Should We Invest More In Pre-Schools Or Parents?


"We have too many eggs in the kid basket," John List tells Bloomberg. "We need to spend much more time and many more resources on helping parents."

List, an economist at the University of Chicago, is testing this idea in a long-term, multimillion-dollar experiment funded by a rich financier, Bloomberg reports.

Chicago parents with kids age 3 to 5 were encouraged to enter a lottery that randomly assigned everyone to one of three groups.

In one group, the kids attend a free, all-day pre-school. In a second group, parents attend a "parenting academy" and receive up to $7,000 a year in cash or scholarships as a reward. In the third group, the kids don't receive any extra benefits.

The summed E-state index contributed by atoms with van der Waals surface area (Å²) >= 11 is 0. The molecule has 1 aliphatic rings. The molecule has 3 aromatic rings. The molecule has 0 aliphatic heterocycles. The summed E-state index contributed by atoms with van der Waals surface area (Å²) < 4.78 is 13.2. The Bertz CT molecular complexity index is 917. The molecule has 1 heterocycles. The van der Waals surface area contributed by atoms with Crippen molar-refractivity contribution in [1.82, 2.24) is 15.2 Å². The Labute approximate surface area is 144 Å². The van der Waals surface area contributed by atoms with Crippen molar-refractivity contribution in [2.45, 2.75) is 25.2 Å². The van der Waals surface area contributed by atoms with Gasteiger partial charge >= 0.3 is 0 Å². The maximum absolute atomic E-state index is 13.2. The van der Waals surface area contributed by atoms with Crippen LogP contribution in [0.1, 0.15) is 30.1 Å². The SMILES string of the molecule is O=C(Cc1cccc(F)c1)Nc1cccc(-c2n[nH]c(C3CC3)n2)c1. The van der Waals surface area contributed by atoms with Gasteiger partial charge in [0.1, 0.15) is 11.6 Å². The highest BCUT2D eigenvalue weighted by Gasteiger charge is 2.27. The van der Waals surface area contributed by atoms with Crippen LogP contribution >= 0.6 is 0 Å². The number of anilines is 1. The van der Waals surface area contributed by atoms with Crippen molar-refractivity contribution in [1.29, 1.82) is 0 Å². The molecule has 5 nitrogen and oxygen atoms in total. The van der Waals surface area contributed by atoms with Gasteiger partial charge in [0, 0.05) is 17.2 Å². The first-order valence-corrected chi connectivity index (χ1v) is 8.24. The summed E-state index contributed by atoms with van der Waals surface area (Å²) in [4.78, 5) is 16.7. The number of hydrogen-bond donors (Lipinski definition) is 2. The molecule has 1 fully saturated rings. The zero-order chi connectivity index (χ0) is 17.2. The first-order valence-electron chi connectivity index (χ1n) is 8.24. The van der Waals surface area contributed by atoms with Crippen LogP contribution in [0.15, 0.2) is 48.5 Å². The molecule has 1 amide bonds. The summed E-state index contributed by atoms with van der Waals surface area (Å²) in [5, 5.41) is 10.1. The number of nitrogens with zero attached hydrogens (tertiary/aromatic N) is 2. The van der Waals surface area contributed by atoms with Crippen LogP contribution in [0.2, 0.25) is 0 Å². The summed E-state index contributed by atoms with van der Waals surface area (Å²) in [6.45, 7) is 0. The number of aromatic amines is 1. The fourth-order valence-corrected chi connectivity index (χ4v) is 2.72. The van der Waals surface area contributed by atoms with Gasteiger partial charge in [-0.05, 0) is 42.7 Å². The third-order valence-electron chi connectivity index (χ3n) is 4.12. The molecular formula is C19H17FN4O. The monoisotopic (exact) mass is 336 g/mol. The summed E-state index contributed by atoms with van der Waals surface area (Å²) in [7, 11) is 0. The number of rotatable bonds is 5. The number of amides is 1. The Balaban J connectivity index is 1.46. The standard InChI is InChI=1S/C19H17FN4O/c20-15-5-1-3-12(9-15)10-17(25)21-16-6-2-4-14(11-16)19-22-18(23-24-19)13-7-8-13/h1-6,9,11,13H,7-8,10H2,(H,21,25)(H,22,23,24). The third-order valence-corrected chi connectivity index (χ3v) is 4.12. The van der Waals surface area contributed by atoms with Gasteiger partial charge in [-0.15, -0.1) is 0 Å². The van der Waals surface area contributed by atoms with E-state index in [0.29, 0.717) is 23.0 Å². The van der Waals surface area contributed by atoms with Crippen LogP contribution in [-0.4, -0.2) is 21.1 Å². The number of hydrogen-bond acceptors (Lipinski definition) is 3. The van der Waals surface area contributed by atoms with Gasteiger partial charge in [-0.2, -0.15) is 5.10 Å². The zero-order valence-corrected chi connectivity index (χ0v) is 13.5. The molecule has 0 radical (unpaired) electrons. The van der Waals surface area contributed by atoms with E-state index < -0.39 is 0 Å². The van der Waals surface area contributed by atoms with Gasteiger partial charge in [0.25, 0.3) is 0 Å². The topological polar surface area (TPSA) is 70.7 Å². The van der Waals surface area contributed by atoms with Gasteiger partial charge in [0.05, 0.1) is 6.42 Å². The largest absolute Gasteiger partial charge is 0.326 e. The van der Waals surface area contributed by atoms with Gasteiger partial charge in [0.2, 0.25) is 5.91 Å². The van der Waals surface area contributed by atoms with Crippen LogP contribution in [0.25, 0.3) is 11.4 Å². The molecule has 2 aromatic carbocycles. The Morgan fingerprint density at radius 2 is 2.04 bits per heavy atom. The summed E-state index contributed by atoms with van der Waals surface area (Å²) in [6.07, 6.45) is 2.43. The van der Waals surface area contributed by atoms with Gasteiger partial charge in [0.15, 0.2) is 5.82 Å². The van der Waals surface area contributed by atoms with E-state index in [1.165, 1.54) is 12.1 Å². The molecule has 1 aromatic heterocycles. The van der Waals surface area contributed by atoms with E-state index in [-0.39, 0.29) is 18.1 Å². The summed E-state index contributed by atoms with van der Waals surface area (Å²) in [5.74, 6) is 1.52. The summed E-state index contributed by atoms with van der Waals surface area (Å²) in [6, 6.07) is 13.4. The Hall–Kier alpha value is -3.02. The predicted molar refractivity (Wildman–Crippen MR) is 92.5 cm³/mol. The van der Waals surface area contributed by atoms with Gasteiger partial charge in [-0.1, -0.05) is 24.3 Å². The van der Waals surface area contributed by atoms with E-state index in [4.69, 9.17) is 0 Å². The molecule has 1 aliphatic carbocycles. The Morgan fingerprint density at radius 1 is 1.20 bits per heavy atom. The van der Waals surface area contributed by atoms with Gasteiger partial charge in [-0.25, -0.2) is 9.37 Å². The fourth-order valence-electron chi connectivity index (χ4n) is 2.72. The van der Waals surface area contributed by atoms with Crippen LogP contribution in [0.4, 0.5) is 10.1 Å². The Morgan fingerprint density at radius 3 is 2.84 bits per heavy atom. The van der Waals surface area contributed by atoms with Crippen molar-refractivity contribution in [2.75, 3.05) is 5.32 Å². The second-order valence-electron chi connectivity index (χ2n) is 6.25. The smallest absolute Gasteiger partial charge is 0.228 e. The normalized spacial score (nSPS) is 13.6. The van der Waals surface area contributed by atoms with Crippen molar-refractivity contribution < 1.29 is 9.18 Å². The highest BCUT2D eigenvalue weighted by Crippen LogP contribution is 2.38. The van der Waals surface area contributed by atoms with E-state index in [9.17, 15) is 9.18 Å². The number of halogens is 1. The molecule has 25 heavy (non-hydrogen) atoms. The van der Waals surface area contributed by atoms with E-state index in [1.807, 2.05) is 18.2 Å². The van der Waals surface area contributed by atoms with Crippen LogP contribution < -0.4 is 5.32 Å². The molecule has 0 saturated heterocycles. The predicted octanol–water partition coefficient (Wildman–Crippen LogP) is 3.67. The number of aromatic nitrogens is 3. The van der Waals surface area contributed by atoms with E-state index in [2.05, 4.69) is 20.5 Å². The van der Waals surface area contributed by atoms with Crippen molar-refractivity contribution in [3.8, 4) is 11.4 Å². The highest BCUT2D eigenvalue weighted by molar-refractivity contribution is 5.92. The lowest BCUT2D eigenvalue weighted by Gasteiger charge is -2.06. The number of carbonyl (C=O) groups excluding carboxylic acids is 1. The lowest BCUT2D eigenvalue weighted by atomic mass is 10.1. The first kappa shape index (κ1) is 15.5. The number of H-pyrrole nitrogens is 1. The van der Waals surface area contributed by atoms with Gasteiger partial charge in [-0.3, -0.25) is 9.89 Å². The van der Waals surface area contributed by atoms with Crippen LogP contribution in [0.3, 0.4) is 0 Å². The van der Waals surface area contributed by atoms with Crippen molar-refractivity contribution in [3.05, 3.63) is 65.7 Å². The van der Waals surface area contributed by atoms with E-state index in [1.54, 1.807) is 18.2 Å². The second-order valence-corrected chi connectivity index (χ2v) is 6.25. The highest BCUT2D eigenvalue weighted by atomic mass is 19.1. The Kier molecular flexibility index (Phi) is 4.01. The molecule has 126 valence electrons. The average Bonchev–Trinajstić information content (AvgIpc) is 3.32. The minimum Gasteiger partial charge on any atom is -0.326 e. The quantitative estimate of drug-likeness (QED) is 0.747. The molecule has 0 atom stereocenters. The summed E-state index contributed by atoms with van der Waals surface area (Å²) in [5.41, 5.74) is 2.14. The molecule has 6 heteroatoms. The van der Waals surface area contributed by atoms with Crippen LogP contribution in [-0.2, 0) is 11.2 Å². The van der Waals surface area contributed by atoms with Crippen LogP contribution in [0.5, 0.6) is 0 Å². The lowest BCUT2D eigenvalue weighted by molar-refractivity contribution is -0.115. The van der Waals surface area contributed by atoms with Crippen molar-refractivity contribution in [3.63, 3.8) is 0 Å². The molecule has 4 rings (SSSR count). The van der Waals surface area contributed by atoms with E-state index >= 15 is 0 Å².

List and his colleagues plan to follow the children throughout their lives — tracking academic performance, attendance records, graduation rates and, eventually, employment, pay, and criminal records.

At its core, the study seeks to answer a question at the heart of economics: What's the best way to allocate scarce resources?

In other words, there will never be unlimited funds for helping pre-school kids. So we should try to figure out the best way to divvy up the spending between educating the kids and educating their parents.



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